# Representative Values

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You might be aware of the term average and would have come across statements involving the term ‘average’ in your day-to-day life:

- Isha spends on an average of about 5 hours daily for her studies.
- The average temperature at this time of the year is about 40 degree celsius.
- The average age of pupils in my class is 12 years.
- The average attendance of students in a school during its final examination was 98 per cent.

Many more of such statements could be there. Think about the statements given above. Do you think that the child in the first statement studies exactly for 5 hours daily? Or, is the temperature of the given place during that particular time always 40 degrees? Or, is the age of each pupil in that class 12 years? Obviously not.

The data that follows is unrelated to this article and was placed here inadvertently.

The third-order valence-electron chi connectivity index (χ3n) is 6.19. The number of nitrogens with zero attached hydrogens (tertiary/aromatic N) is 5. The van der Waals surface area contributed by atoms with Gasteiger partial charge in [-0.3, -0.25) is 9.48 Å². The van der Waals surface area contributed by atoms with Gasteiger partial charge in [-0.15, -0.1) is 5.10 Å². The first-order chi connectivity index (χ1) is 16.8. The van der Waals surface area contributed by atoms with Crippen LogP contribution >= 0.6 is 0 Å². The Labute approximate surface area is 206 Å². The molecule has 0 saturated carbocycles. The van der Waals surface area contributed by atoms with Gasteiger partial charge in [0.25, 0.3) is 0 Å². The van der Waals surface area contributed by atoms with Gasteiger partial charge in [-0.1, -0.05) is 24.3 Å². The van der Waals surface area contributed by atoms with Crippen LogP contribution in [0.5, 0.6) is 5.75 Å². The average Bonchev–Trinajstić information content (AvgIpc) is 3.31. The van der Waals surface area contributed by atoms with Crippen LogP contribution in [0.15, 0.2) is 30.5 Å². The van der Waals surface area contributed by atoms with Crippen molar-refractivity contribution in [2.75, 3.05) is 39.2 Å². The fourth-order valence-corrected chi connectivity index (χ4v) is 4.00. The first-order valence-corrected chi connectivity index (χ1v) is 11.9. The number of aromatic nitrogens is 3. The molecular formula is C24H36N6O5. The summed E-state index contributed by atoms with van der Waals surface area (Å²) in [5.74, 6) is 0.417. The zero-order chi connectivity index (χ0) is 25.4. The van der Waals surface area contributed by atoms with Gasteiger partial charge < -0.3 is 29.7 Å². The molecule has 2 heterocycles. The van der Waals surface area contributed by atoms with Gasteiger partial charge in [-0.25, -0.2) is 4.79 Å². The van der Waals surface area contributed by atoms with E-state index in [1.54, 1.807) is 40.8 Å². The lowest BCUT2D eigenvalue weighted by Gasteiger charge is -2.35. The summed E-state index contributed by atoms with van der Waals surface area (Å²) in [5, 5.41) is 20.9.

Then what do these statements tell you?

By average we understand that Isha, usually, studies for 5 hours. On some days, she may study for less number of hours and on the other days she may study longer.

Similarly, the average temperature of 40 degree celsius, means that, very often, the temperature at this time of the year is around 40 degree celsius. Sometimes, it may be less than 40 degree celsius and at other times, it may be more than 40°C.

Thus, we realise that average is a number that represents or shows the central tendency of a group of observations or data. Since average lies between the highest and the lowest value of the given data so, we say average is a measure of the central tendency of the group of data. Different forms of data need different forms of representative or central value to describe it. One of these representative values is the **“Arithmetic mean”.** You will learn about the other representative values in the later part of the chapter.